I've seen Consistent method for finding direction of static friction which was the closest question I could find, but I'd like something better. I need a method which :
1) Intuitively makes sense
2) Works for circular motion
3) Works for rolling without slipping
4) Works for most other simple cases
I'd like the method to work out the direction of friction in these cases :
1) A box is placed on a flat surface and pushed to the right.
2) A mass placed on a turntable rotates without slipping with respect to the turntable.
3) A mass is placed on a flat surface and a string is attached to it. It is then rotated so that it moves in a horizontal circle.
4) A wheel, driven by some force F, is moving to the right on a flat surface without slipping.
5) A wheel is rotating down an inclined plane without slipping.
6) A wheel is rotating up an inclined plane without slipping.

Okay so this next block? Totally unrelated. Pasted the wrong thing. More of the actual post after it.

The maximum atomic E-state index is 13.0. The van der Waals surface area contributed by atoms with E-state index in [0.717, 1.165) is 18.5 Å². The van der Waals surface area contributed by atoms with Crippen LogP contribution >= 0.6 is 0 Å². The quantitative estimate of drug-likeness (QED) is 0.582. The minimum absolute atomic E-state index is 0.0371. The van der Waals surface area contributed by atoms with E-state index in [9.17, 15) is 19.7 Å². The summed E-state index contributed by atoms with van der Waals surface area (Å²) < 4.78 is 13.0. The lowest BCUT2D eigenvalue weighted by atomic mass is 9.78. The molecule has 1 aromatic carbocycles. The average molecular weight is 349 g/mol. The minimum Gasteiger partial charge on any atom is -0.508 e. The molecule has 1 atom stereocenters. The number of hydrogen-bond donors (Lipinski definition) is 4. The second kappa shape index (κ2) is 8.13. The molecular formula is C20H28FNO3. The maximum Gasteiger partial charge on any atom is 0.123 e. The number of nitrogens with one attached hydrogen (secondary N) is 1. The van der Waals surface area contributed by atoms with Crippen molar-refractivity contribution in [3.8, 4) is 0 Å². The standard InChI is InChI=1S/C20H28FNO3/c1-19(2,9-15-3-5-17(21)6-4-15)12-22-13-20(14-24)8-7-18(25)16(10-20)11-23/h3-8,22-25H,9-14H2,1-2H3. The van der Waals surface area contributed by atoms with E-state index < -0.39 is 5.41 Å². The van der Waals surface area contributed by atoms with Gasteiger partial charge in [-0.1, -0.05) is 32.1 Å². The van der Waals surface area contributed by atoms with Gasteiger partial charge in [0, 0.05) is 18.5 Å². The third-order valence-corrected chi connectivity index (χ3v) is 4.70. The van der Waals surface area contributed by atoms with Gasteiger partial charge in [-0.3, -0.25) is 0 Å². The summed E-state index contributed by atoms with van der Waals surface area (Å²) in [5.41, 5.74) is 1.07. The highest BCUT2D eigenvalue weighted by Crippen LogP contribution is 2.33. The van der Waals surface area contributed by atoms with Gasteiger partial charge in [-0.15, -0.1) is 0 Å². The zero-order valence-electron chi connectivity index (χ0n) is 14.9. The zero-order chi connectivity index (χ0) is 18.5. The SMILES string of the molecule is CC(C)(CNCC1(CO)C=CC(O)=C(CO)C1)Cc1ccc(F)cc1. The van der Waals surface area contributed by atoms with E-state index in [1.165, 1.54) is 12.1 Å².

7) A car enters a banked curve with a speed greater than the required speed for circular motion with no friction (what I mean by 'no friction' is that even if there were no friction, the car would perform circular motion about the center as the speed is ideal).
8) A car enters a banked curve with a speed less than the required speed for circular motion with no friction.
I'm very weak when it comes to determining this direction if there is rolling without slipping, rolling with slipping, or circular motion. For one, I don't think I'm even clear on what slipping means.. I've always thought that I can think of static friction as something which opposes the relative motion between two bodies, but in these cases, it generally doesn't work.